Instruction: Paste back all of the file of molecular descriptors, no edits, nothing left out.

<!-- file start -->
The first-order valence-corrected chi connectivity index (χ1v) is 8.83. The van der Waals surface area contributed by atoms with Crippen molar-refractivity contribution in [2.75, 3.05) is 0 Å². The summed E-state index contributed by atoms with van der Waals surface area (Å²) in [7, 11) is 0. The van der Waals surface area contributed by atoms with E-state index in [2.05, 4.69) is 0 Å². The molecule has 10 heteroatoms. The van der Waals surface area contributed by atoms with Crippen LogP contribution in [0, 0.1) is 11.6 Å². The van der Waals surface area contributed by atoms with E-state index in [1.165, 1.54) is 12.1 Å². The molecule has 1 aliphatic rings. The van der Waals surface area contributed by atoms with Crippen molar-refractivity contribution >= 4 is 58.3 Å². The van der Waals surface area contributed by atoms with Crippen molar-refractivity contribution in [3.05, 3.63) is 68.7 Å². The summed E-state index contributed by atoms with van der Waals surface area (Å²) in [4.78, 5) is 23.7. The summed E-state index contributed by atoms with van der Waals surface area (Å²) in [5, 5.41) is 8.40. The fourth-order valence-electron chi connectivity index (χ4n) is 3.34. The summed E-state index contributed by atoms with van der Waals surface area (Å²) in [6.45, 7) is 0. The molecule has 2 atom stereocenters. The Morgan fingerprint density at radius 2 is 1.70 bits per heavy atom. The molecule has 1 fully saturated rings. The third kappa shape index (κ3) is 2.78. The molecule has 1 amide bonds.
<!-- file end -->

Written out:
The first-order valence-corrected chi connectivity index (χ1v) is 8.83. The van der Waals surface area contributed by atoms with Crippen molar-refractivity contribution in [2.75, 3.05) is 0 Å². The summed E-state index contributed by atoms with van der Waals surface area (Å²) in [7, 11) is 0. The van der Waals surface area contributed by atoms with E-state index in [2.05, 4.69) is 0 Å². The molecule has 10 heteroatoms. The van der Waals surface area contributed by atoms with Crippen LogP contribution in [0, 0.1) is 11.6 Å². The van der Waals surface area contributed by atoms with E-state index in [1.165, 1.54) is 12.1 Å². The molecule has 1 aliphatic rings. The van der Waals surface area contributed by atoms with Crippen molar-refractivity contribution >= 4 is 58.3 Å². The van der Waals surface area contributed by atoms with Crippen molar-refractivity contribution in [3.05, 3.63) is 68.7 Å². The summed E-state index contributed by atoms with van der Waals surface area (Å²) in [4.78, 5) is 23.7. The summed E-state index contributed by atoms with van der Waals surface area (Å²) in [5, 5.41) is 8.40. The fourth-order valence-electron chi connectivity index (χ4n) is 3.34. The summed E-state index contributed by atoms with van der Waals surface area (Å²) in [6.45, 7) is 0. The molecule has 2 atom stereocenters. The Morgan fingerprint density at radius 2 is 1.70 bits per heavy atom. The molecule has 1 fully saturated rings. The third kappa shape index (κ3) is 2.78. The molecule has 1 amide bonds.